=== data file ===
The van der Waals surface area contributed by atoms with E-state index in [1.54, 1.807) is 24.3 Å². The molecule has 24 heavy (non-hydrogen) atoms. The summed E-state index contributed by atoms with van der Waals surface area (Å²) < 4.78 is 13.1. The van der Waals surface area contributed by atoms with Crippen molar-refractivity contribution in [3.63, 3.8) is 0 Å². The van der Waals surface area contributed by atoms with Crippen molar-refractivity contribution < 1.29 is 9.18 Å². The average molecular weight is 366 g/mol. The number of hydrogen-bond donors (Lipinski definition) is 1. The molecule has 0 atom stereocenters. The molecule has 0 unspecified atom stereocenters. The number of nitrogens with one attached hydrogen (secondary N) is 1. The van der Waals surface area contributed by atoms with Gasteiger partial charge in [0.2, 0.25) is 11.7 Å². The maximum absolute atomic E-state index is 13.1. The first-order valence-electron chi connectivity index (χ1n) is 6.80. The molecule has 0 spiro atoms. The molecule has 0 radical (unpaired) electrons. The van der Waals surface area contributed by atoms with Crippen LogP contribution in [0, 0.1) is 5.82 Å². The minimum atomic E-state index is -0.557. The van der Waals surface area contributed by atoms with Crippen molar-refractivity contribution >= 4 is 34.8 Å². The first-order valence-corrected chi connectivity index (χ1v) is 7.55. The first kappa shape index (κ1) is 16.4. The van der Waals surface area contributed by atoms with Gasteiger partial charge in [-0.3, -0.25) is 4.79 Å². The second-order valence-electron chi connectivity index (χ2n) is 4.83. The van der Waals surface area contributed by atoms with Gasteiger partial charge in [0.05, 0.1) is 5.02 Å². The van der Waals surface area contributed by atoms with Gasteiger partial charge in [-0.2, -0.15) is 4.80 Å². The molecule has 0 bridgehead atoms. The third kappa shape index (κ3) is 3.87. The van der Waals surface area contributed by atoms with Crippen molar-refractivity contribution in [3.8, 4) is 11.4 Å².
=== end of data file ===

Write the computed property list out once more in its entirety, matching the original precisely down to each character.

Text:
The van der Waals surface area contributed by atoms with E-state index in [1.54, 1.807) is 24.3 Å². The molecule has 24 heavy (non-hydrogen) atoms. The summed E-state index contributed by atoms with van der Waals surface area (Å²) < 4.78 is 13.1. The van der Waals surface area contributed by atoms with Crippen molar-refractivity contribution in [3.63, 3.8) is 0 Å². The van der Waals surface area contributed by atoms with Crippen molar-refractivity contribution < 1.29 is 9.18 Å². The average molecular weight is 366 g/mol. The number of hydrogen-bond donors (Lipinski definition) is 1. The molecule has 0 atom stereocenters. The molecule has 0 unspecified atom stereocenters. The number of nitrogens with one attached hydrogen (secondary N) is 1. The van der Waals surface area contributed by atoms with Gasteiger partial charge in [0.2, 0.25) is 11.7 Å². The maximum absolute atomic E-state index is 13.1. The first-order valence-electron chi connectivity index (χ1n) is 6.80. The molecule has 0 spiro atoms. The molecule has 0 radical (unpaired) electrons. The van der Waals surface area contributed by atoms with Crippen LogP contribution in [0, 0.1) is 5.82 Å². The minimum atomic E-state index is -0.557. The van der Waals surface area contributed by atoms with Crippen molar-refractivity contribution >= 4 is 34.8 Å². The first-order valence-corrected chi connectivity index (χ1v) is 7.55. The first kappa shape index (κ1) is 16.4. The van der Waals surface area contributed by atoms with Gasteiger partial charge in [-0.3, -0.25) is 4.79 Å². The second-order valence-electron chi connectivity index (χ2n) is 4.83. The van der Waals surface area contributed by atoms with Gasteiger partial charge in [0.05, 0.1) is 5.02 Å². The van der Waals surface area contributed by atoms with Gasteiger partial charge in [-0.2, -0.15) is 4.80 Å². The molecule has 0 bridgehead atoms. The third kappa shape index (κ3) is 3.87. The van der Waals surface area contributed by atoms with Crippen molar-refractivity contribution in [3.8, 4) is 11.4 Å².